Early Methods Of Coffee Consumption History Of Coffee the History Kitchen
History of Coffee The History Kitchen from Early Methods of Coffee Consumption, source:pbs.org

Early Methods Of Coffee Consumption

Posted on

early methods of coffee consumption history of coffee the history kitchen of early methods of coffee consumption Early Methods Of Coffee Consumption
History of Coffee The History Kitchen from Early Methods of Coffee Consumption, source:pbs.org

Early Methods of Coffee Consumption

Research shows that, perhaps as early as 800 A.D., the practice of coffee consumption was started by crushing the whole ripe berries, beans and hulls, in mortars, mixing them with fats, and rounding them into food . Later, the dried berries were so used. The inhabitants of Groix also thrived on a diet that included roasted coffee beans. About 900 A.D., a kind of aromatic wine was made in Africa from the fermented juice of the hulls and pulp of the ripe berries. The first coffee drinkers did not think of roasting but, impressed by the aroma of the dried beans, they put them in cold water and drank the liquor saturated with their aromatic principles. Crushing the raw beans and hulls, and steeping them in water, was a later improvement.

It appears that boiled coffee (the name is anathema today) was invented about the year 1000 A.D. Even then, the beans were not roasted. We read of their use in medicine in the form of a decoction. The dried fruit, beans and hulls, were boiled in stone or clay cauldrons. The custom of using the sun-dried hulls, without roasting, still exists in Africa, Arabia, and parts of southern Asia. Inhabitants of Sumatra neglect the fruit of the coffee tree and use the leaves to make a tea-like infusion. Édelestan Jardin, who published Le Caféier et le Caféin Paris in 1895, relates that in Guiana an agreeable tea is made by drying the young buds of the coffee tree and rolling them on a copper plate slightly heated. In Uganda, the inhabitants eat the raw berries; from bananas and coffee they make also a sweet, savory drink which is called menghai.

early methods of coffee consumption ethiopian coffee culture legend history and customs of early methods of coffee consumption Early Methods Of Coffee Consumption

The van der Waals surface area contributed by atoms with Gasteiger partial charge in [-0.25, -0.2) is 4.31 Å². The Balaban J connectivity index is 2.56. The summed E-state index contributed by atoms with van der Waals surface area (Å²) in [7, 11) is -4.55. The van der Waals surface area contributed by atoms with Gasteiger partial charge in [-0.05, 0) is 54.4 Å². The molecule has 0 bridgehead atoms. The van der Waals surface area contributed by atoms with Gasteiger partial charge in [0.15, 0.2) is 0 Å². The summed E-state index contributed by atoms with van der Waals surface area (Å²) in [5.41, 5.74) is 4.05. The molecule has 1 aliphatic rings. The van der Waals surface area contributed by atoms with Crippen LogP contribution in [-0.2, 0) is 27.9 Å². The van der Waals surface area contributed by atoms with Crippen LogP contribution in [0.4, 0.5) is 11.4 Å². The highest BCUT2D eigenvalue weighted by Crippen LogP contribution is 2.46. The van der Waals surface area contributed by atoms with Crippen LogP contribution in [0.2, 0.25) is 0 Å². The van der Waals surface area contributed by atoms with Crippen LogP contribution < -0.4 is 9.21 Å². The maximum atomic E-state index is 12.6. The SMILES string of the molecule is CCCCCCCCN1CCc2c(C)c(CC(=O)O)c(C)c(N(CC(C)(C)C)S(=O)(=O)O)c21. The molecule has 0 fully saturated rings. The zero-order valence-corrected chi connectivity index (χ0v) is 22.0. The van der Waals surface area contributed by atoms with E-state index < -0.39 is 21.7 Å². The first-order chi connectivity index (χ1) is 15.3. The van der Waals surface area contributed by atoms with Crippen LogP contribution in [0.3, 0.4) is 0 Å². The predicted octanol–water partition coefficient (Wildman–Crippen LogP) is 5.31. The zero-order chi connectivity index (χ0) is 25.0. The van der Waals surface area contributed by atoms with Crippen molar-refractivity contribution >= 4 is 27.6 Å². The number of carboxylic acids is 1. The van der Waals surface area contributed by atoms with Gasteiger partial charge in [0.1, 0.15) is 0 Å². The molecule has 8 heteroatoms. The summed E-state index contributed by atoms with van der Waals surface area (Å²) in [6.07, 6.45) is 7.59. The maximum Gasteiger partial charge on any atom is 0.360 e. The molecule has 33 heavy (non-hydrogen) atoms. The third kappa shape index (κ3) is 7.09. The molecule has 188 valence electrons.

Ethiopian Coffee Culture Legend History and Customs from Early Methods of Coffee Consumption, source:thespruceeats.com

The Spread of Coffee in the Middle East

About 1454 A.D., Sheik Gemaleddin Abou Muhammad Bensaid, mufti of Aden, a small town where he was born, became acquainted with the virtues of coffee on a journey into Abyssinia (Ethiopia). Upon his return to Aden, his health became impaired; and remembering the coffee he had seen his countrymen drinking in Abyssinia, he sent for some in the hope of finding relief. He not only recovered from his illness, but because of its sleep-dispelling qualities, he sanctioned the use of the drink among the dervishes “that they might spend the night in prayers or other religious exercises with more attention and presence of mind.”

It is altogether probable that the coffee drink was known in Aden before the time of Sheik Gemaleddin, but the endorsement of the very learned imam, whom science and religion had already made famous, was sufficient to start a vogue for the beverage that spread throughout Yemen, and then to the far corners of the world. We read in the Arabian manuscript at the Bibliothéque Nationale that lawyers, students, artisans, and others who worked at night, to escape the heat of the day, took to drinking coffee.

early methods of coffee consumption history of coffee the history kitchen of early methods of coffee consumption 1 Early Methods Of Coffee Consumption
History of Coffee The History Kitchen from Early Methods of Coffee Consumption, source:pbs.org

Coffee Baptized by the Pope

Shortly after coffee reached Rome, according to a much quoted legend, it was threatened with religious fanaticism, which almost caused its excommunication from Christendom. It is related that certain priests appealed to Pope Clement VIII (1535–1605) to have its use forbidden among Christians, denouncing it as an invention of Satan. For Christians to drink coffee, they claimed, was to risk falling into a trap set by Satan for their souls.

The pope, made curious, desired to inspect this Devil’s drink, and had some brought to him. The aroma of it was so pleasant and inviting that the pope was tempted to try a cupful. After drinking it, he exclaimed, “Why, this Satan’s drink is so delicious that it would be a pity to let the infidels have exclusive use of it. We shall fool Satan by baptizing it, and making it a truly Christian beverage.”

Thus, whatever harmfulness its opponents try to attribute to coffee, the fact remains (if we are to credit the story) that it has been baptized and proclaimed harmless, and a “truly Christian beverage,” by his holiness the pope.